Thursday, October 25, 2012

Vices cachés

The concenpt of 'vices cachés' (hidden defects) can be troubling for both buyers and sellers of French property. Vendors may be worried they will be later pursued for defects in a property they have sold which unwittingly contains 'vices cachés', while dissatisfied buyers may try and seize on this possibility as an excuse for litigation. However, French law and jurisprudence are fairly clear on the matter.

- In order for a buyer to establish a case of 'vice caché' he would need to prove that the vendor acted in bad faith and deliferately concealed the presence of a fault or defect of which he was aware. The vendor cannot be held responsible for defects in a property of which he was not aware.

- Nor can the vendor be held responsible for defects which are obvious or visible - they become 'vices apparents' rather than 'cachés'. The vendor cannot be held responsible also for defects accepted and agreed by the buyer at the time of purchase.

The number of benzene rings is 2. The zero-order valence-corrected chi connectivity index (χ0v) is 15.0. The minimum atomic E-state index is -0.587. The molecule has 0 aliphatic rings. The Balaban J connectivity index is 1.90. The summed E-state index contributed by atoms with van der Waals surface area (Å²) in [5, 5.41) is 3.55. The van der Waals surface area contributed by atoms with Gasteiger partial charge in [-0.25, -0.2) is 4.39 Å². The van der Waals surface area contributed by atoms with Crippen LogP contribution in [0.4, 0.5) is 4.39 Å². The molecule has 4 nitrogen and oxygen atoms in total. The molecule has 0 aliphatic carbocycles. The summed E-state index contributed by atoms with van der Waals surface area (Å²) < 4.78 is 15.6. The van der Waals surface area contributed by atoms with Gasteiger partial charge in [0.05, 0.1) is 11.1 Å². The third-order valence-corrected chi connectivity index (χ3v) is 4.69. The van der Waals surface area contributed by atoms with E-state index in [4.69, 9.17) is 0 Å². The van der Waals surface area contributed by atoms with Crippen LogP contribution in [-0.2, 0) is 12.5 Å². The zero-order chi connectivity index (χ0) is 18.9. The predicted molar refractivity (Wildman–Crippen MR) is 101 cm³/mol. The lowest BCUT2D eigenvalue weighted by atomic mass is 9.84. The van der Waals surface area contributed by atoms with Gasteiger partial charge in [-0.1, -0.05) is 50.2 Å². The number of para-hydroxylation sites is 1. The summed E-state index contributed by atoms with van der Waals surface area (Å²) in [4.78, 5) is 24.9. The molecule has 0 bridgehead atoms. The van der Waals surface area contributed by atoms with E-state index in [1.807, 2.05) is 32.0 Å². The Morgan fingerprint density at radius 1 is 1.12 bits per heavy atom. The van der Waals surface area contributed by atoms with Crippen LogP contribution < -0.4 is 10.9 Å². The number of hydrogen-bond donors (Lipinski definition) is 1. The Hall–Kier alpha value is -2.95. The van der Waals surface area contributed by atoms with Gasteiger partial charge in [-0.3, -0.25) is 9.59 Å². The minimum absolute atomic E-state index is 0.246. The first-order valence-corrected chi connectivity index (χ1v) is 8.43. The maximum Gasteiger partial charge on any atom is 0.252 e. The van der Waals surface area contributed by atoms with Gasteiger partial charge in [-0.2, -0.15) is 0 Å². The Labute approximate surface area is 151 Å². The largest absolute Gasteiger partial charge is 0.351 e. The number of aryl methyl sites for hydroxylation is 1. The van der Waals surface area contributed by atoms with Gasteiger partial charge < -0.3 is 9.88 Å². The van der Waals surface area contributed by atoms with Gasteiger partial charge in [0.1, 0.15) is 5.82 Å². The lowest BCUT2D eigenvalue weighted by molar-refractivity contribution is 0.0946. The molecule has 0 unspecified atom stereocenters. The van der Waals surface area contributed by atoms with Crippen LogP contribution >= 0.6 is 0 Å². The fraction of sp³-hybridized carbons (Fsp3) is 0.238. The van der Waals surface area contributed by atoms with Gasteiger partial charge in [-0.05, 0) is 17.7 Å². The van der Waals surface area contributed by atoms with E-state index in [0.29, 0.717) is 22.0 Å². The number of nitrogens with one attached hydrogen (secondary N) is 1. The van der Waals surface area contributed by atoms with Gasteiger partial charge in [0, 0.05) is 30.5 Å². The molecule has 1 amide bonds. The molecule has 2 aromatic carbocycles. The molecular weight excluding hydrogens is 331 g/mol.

- French courts have ruled that a 'serious buyer' should take all reasonable steps to assure himself that the property he wishes to buy is free of defects, for example by employing an expert or surveyor to examine and report on the state of the property.

- Any legal action started by a dissatisfied buyer must be within a 'bref delai' - failure to act promptly may persuade the courts that the buyer accepted a 'vice caché' and this his claim is frivolous.

- French law also talks of 'vice grave' - serious defects which prevent the normal use and enjoyment of a property. As with all claims for damages, a litigant must establish a (financial) loss resulting from the fault about which he is complaining.

- It should be borne in mind that purchase agreements stipulate that the buyer accepts the property 'in the state in which he finds it' and the onus is upon him to satisfy himself about the state of the property before commiting to purchase.

- In the case of new-build properties, they are covered by guarantees and insurances against defects, which will be witten into the purchase contract.